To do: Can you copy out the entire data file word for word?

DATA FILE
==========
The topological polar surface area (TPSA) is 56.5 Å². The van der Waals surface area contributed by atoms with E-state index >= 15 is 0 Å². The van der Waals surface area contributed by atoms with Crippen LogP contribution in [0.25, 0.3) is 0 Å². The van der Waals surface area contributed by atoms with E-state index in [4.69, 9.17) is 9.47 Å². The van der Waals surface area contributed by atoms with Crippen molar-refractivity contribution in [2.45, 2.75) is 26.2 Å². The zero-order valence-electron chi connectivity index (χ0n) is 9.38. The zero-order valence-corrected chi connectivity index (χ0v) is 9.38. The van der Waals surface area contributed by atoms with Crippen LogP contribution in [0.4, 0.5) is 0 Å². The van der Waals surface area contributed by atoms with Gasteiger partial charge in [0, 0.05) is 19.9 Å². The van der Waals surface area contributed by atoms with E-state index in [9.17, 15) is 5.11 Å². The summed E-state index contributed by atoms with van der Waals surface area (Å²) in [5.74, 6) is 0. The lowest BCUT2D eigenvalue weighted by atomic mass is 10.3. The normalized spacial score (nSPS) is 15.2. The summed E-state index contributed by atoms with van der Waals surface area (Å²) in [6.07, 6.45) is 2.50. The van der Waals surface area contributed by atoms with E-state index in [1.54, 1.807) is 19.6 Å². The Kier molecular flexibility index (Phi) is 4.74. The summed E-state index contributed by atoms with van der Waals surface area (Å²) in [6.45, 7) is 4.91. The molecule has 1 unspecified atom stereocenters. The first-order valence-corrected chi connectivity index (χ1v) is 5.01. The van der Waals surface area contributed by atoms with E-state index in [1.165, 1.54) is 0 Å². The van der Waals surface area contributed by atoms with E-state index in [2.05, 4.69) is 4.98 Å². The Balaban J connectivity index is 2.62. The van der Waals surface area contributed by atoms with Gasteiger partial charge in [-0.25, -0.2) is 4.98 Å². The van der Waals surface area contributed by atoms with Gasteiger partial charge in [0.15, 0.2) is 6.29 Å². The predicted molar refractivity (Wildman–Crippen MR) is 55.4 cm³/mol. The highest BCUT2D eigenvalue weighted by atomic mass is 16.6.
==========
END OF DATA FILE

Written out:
The topological polar surface area (TPSA) is 56.5 Å². The van der Waals surface area contributed by atoms with E-state index >= 15 is 0 Å². The van der Waals surface area contributed by atoms with Crippen LogP contribution in [0.25, 0.3) is 0 Å². The van der Waals surface area contributed by atoms with E-state index in [4.69, 9.17) is 9.47 Å². The van der Waals surface area contributed by atoms with Crippen molar-refractivity contribution in [2.45, 2.75) is 26.2 Å². The zero-order valence-electron chi connectivity index (χ0n) is 9.38. The zero-order valence-corrected chi connectivity index (χ0v) is 9.38. The van der Waals surface area contributed by atoms with Crippen LogP contribution in [0.4, 0.5) is 0 Å². The van der Waals surface area contributed by atoms with Gasteiger partial charge in [0, 0.05) is 19.9 Å². The van der Waals surface area contributed by atoms with E-state index in [9.17, 15) is 5.11 Å². The summed E-state index contributed by atoms with van der Waals surface area (Å²) in [5.74, 6) is 0. The lowest BCUT2D eigenvalue weighted by atomic mass is 10.3. The normalized spacial score (nSPS) is 15.2. The summed E-state index contributed by atoms with van der Waals surface area (Å²) in [6.07, 6.45) is 2.50. The van der Waals surface area contributed by atoms with E-state index in [1.54, 1.807) is 19.6 Å². The Kier molecular flexibility index (Phi) is 4.74. The summed E-state index contributed by atoms with van der Waals surface area (Å²) in [6.45, 7) is 4.91. The molecule has 1 unspecified atom stereocenters. The first-order valence-corrected chi connectivity index (χ1v) is 5.01. The van der Waals surface area contributed by atoms with E-state index in [1.165, 1.54) is 0 Å². The van der Waals surface area contributed by atoms with E-state index in [2.05, 4.69) is 4.98 Å². The Balaban J connectivity index is 2.62. The van der Waals surface area contributed by atoms with Gasteiger partial charge in [-0.25, -0.2) is 4.98 Å². The van der Waals surface area contributed by atoms with Gasteiger partial charge in [0.15, 0.2) is 6.29 Å². The predicted molar refractivity (Wildman–Crippen MR) is 55.4 cm³/mol. The highest BCUT2D eigenvalue weighted by atomic mass is 16.6.